How does this happen? How do we enter the ‘inside’ of an event? Le Roux’s answer to this is (with reference to Gunkel) very simple, but also very complex: ‘By means of spiritual empathy’ (1998:484). Le Roux (1998) explains:

[Spiritual empathy] enables the researcher to enter into the past, to give it life and blood, and to make the past present ... Knowledge of the past can be gained when the past is re-enacted in the mind of the historian .... (p. 484)

Interest in the past is therefore not an attempt to grasp the events of the past, but rather an attempt to relive the past, to creep into the mind of those who articulated their understandings in the past. However, one should realise that this can only be done analogically. There is no way of providing an ontic description of past thoughts and motivations. But, on account of a common humanity, past readers and present readers of ancient texts can connect through historical understanding. This common humanity can assist us in interpreting the traces of the past that we see in the Old Testament.

Le Roux (2010:512) explains this very practically when he discusses the role of recent Pentateuch scholarship14 in the South African context:

The Pentateuch’s meaning is ... linked to [the] dialogical process of asking (historical) questions: What was the original question? What were the circumstances? To what is this or that section of the Pentateuch an answer? To whom was it directed? How did the editors interpret and formulate the answer? Et cetera. The Pentateuch is an answer to the questions that lived in the hearts of people. At specific junctures in Israel’s history certain questions were posed and the various redactions of the Pentateuch are attempts to provide answers to these questions. Traces of the original questions and answers can still be detected and the scholar must endeavour to determine the original questions with which the authors grappled. (p. 512)

At this point I would like to move on to my own attempt at describing what historical consciousness means – particularly when articulated within a multidimensional frame of understanding. However, one important point which emerged in the discussion of Le Roux’s explanation of historical understanding is worth emphasising: Le Roux endeavours to study the texts in order to re-enact the past. This re-enactment is, however, no attempt to resurrect the past events, but rather to feel with (see again his use of the word ‘empathy’) those people who articulated in the Old Testament texts their grappling with socio-political, socio-religious and socio-economic issues in their own context. One should therefore notice that Le Roux’s historical understanding is contextual – both in terms of his own context and the context of those who produced the texts.15 Historical understanding takes place where a fusion of these contexts, or horizons (à la Gadamer), takes place.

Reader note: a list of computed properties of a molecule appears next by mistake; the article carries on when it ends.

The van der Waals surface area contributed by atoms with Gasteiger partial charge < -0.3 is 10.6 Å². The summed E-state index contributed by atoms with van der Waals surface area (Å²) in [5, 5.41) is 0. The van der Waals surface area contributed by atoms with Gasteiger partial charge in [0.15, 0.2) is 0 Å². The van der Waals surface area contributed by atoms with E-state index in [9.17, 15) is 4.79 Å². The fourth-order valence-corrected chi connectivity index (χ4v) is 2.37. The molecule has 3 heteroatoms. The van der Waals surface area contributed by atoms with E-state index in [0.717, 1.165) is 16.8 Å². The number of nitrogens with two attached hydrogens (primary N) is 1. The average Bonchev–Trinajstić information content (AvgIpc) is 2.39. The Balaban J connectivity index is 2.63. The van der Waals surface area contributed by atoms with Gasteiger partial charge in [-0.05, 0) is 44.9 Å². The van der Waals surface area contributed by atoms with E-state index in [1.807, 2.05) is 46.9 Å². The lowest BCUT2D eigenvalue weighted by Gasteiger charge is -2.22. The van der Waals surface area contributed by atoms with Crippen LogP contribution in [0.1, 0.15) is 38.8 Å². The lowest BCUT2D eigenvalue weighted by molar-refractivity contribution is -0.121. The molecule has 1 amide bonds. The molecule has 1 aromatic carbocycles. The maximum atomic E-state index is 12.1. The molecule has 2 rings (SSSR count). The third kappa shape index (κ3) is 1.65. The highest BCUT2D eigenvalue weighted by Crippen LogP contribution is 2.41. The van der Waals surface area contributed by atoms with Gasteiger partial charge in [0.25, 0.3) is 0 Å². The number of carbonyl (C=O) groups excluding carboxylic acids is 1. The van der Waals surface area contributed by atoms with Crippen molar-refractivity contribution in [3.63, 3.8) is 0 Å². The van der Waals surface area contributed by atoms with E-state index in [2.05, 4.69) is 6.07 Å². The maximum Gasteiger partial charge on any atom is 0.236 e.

Historical consciousness and contextuality

The history of Old Testament scholarship in South Africa has been characterised – at least until the beginning of the 1990s – by ‘a story of two ways’ (See Le Roux 1993a) These two ways were the historical-critical approaches followed by some and the text-immanent approaches followed by others (particularly since the 1970s). The main dichotomy in this phase of local scholarship until the 1990s was between the extremes of those who insisted on the inclusion of the historical in their exegesis, and those who opted for an a-historical (or even antihistorical) focus on the structures and signs in texts.16 As we have seen above, this dichotomy developed under the influence of global trends, not only in biblical scholarship, but also in literary science in general.

However, since the 1990s another dichotomy developed in South African biblical scholarship, namely the dichotomy between so-called contextual and non-contextual approaches. Under the influence of the hermeneutical shift to the role of the reader and the advent of postcolonial modes of thinking, many approaches started developing, as I have indicated above, which emphasised that biblical interpretation always takes place from specific social locations which should be taken seriously. Often the accusation was, and still is, voiced that detached biblical scholarship (both of historical-critical and text-immanent flavour) is irrelevant to flesh-and-blood reading communities who live by these texts.